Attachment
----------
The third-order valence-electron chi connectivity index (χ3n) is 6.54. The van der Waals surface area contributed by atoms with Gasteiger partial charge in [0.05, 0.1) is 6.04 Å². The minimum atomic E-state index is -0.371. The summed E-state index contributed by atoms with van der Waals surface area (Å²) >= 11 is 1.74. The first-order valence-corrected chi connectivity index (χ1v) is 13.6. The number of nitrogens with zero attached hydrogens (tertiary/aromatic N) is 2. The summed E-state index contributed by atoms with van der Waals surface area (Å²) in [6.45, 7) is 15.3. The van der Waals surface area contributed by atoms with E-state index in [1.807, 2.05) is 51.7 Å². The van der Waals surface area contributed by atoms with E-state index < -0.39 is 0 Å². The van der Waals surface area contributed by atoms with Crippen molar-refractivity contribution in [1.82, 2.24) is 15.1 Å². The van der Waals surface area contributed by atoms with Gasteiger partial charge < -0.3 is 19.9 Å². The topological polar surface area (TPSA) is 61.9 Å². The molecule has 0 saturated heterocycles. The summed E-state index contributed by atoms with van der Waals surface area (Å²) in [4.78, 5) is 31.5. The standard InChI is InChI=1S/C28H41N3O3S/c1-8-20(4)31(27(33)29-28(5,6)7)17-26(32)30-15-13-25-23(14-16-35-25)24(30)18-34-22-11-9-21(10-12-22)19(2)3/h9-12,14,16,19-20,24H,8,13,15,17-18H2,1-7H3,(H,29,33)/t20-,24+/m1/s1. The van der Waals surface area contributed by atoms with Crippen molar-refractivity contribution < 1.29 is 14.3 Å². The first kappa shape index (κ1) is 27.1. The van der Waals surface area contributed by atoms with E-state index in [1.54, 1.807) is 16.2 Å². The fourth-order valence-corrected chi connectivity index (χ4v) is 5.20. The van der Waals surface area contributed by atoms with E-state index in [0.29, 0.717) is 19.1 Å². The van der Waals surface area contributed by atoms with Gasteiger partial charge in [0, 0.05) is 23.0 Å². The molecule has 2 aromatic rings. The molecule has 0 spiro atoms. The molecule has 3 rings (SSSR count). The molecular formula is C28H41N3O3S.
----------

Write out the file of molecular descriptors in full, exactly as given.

The third-order valence-electron chi connectivity index (χ3n) is 6.54. The van der Waals surface area contributed by atoms with Gasteiger partial charge in [0.05, 0.1) is 6.04 Å². The minimum atomic E-state index is -0.371. The summed E-state index contributed by atoms with van der Waals surface area (Å²) >= 11 is 1.74. The first-order valence-corrected chi connectivity index (χ1v) is 13.6. The number of nitrogens with zero attached hydrogens (tertiary/aromatic N) is 2. The summed E-state index contributed by atoms with van der Waals surface area (Å²) in [6.45, 7) is 15.3. The van der Waals surface area contributed by atoms with E-state index in [1.807, 2.05) is 51.7 Å². The van der Waals surface area contributed by atoms with E-state index < -0.39 is 0 Å². The van der Waals surface area contributed by atoms with Crippen molar-refractivity contribution in [1.82, 2.24) is 15.1 Å². The van der Waals surface area contributed by atoms with Gasteiger partial charge < -0.3 is 19.9 Å². The topological polar surface area (TPSA) is 61.9 Å². The molecule has 0 saturated heterocycles. The summed E-state index contributed by atoms with van der Waals surface area (Å²) in [4.78, 5) is 31.5. The standard InChI is InChI=1S/C28H41N3O3S/c1-8-20(4)31(27(33)29-28(5,6)7)17-26(32)30-15-13-25-23(14-16-35-25)24(30)18-34-22-11-9-21(10-12-22)19(2)3/h9-12,14,16,19-20,24H,8,13,15,17-18H2,1-7H3,(H,29,33)/t20-,24+/m1/s1. The van der Waals surface area contributed by atoms with Crippen molar-refractivity contribution < 1.29 is 14.3 Å². The first kappa shape index (κ1) is 27.1. The van der Waals surface area contributed by atoms with E-state index in [1.54, 1.807) is 16.2 Å². The fourth-order valence-corrected chi connectivity index (χ4v) is 5.20. The van der Waals surface area contributed by atoms with E-state index in [0.29, 0.717) is 19.1 Å². The van der Waals surface area contributed by atoms with Gasteiger partial charge in [0, 0.05) is 23.0 Å². The molecule has 2 aromatic rings. The molecule has 0 spiro atoms. The molecule has 3 rings (SSSR count). The molecular formula is C28H41N3O3S.